expand priority 8 and all of a sudden when o.k.o. money is gone we say we didn't mean it. we're going to pull it back. this is going to be in the system regardless of the impact, regardless of the consequences. who is adversely affected? today's warriors. the same warriors that are waiting in line to get health services are now going to compete for a limited number of slots to be seen by people who might have had private insurance, by people who might have been in the health care exchange, by individuals that are not low income, have no service-connected disability. who else? those veterans with disability claims that are waiting for determination. i mean, they're going to be impacted by this because you've got such an influx of people within the system.
those veterans who are waiting for disposition of their disability claims, their appeals. those that have gone back. they've waited. they've finally gone through hundreds of days for a claim to be determined only to find out they've got to appeal it and now they are going through hundreds of days of appeal. and now we're saying we're going to have to start using some of these people to administer these new services that far exceed outside of priority 8, which i focus on. but we'll talk about the entirety of this bill as the next several days go on. last one, and i'll stop for today, or at least for this afternoon, who's adversely affected? our kids. our grandchildren. the ones that sit at home today hoping that the decisions that we make about future obligations, taking into account
that they're paying the tab, that they're the ones that are going to be here years from now keeping the promises we made, and they're hoping we only make the ones that we can keep. i want to tell a personal story. mr. president, how much time do i have left on my side? the presiding officer: five minutes, sir. mr. burr: i would to tell a personal story, if i could, about a trip to one of our military cemeteries abroad, and i was there for a memorial day servicings and wservice, and wee country of belgium. as we got there for this memorial day service, there were probably 4,000 to 5,000 individuals there for this. and we got through with the for- formalities. as i wandered through the graves, i found this belgium
couple with their two young children at the headstone of an american soldier from world war ii. i went up and asked them one simple question: why are you here? and that belgium father, younger than i was, looked at me and he said, sir, i inherited this grave from my father. he said, my father took the responsibility for this grave to always make sure that it was just like it was the day he got it. and i have now inherited that from my father, and my children will inherit that responsibility from me. now, mr. president, i'm going to tell you, i know there are a lot of veterans organizations out there that really hope that senator sanders' bill becomes law, but i think there are a lot of veterans out there that are hoping that it doesn't.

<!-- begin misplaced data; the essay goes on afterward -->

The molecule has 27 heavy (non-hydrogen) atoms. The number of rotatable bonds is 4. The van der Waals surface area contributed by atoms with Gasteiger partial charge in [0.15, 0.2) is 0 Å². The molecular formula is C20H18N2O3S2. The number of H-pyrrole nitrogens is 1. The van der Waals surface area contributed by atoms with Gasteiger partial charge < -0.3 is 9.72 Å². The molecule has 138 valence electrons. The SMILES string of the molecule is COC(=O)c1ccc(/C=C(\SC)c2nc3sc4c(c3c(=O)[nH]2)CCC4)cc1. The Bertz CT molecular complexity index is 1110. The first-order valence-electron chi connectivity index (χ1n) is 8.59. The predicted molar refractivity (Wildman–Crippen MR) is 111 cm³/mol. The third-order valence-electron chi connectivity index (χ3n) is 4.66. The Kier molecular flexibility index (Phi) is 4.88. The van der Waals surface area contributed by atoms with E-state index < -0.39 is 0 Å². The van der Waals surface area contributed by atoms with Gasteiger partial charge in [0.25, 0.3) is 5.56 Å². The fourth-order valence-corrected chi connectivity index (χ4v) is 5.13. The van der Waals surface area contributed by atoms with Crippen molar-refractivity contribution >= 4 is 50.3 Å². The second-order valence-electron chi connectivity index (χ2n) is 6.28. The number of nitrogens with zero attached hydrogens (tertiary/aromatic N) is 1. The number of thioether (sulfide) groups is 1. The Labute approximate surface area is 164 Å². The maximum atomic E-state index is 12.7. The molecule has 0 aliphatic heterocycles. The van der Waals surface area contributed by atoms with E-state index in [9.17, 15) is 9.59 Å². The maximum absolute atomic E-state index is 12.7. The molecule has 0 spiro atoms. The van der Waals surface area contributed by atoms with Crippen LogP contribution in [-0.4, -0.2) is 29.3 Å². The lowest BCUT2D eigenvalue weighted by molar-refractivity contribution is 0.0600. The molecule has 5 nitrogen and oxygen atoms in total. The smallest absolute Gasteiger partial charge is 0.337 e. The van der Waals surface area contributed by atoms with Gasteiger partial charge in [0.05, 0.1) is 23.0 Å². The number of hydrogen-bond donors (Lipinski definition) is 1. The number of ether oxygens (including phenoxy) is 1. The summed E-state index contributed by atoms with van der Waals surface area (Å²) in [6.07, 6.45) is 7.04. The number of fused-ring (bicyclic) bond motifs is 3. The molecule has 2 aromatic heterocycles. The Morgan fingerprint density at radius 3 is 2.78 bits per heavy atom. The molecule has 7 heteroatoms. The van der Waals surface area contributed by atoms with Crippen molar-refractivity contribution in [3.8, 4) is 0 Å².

they are eight veterans that need the -- they're the veterans that need the v.a. system. they county o count on it for tr mental health treatment, they count on it for their primary care, they count on it to stay alive and we promised it to them. i'm sure that future generations will look at the decisions we make this week, and they will belly up to the bar for whatever it costs. but i think it's also important for us to remember our obligations stretch long before our service here, long past our service here, and that though it seems somewhat easy to spend somebody else's money, our kidsd
want us to reform this, our veterans want us to reform this the v.a. wants us to reform this. once we reform it, we can talk about expansion. until then, it is irresponsible for the congress of the united states, for the senate of the united states to talk about dumping more people in a broken system, to talk about asking those who have already waited so long to wait longer because of our actions. mr. president, i yield the floor. mr. sanders: mr. president? the presiding officer: the senator from vermont. mr. sanders: thank you. i thank my colleague from north carolina, the ranking member of the veterans' committee, for his remarks, and i look afford, senator burr, to debating some of the issues that you raised, because i think it is important for not just the veterans of this country but the tens of
millions of people who support our veterans to understand what we are trying to do to improve lives for those people who put their lives on the line to defend this country. i did find it, i must say, interesting that the ranking member from north carolina suggested that, yes -- in so many words -- we do -- this bill does have the support of the american legion, the veterans of foreign washing wars, the disabd veterans, the military officers association of america, the iraq and afghanistan officers of america, gold star wives of america and dozens of other veterans organizations, but the implication was, yeah, they may be supporting this bill, but veterans back home do not. i doubt that very much, and in fact i happen to believe that these organizations do a damn good -- a very good job in representing the interests of their veterans, that they listen